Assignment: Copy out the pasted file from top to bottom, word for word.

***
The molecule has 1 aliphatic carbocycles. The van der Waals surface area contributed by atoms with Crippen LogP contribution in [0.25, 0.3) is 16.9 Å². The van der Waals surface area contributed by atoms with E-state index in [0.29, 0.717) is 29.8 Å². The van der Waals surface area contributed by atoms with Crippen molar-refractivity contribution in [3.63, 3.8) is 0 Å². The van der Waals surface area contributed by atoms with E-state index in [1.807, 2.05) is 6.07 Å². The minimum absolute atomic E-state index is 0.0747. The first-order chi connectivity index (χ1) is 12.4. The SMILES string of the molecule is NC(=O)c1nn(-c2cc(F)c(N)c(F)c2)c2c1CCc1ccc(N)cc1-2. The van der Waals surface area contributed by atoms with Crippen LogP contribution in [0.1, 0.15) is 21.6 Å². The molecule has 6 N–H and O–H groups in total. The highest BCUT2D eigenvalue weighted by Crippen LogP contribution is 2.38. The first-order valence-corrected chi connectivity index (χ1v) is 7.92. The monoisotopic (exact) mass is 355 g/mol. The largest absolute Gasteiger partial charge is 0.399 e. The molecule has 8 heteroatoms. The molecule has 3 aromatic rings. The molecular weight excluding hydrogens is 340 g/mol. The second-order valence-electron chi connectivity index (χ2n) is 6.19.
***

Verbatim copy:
The molecule has 1 aliphatic carbocycles. The van der Waals surface area contributed by atoms with Crippen LogP contribution in [0.25, 0.3) is 16.9 Å². The van der Waals surface area contributed by atoms with E-state index in [0.29, 0.717) is 29.8 Å². The van der Waals surface area contributed by atoms with Crippen molar-refractivity contribution in [3.63, 3.8) is 0 Å². The van der Waals surface area contributed by atoms with E-state index in [1.807, 2.05) is 6.07 Å². The minimum absolute atomic E-state index is 0.0747. The first-order chi connectivity index (χ1) is 12.4. The SMILES string of the molecule is NC(=O)c1nn(-c2cc(F)c(N)c(F)c2)c2c1CCc1ccc(N)cc1-2. The van der Waals surface area contributed by atoms with Crippen LogP contribution in [0.1, 0.15) is 21.6 Å². The molecule has 6 N–H and O–H groups in total. The highest BCUT2D eigenvalue weighted by Crippen LogP contribution is 2.38. The first-order valence-corrected chi connectivity index (χ1v) is 7.92. The monoisotopic (exact) mass is 355 g/mol. The largest absolute Gasteiger partial charge is 0.399 e. The molecule has 8 heteroatoms. The molecule has 3 aromatic rings. The molecular weight excluding hydrogens is 340 g/mol. The second-order valence-electron chi connectivity index (χ2n) is 6.19.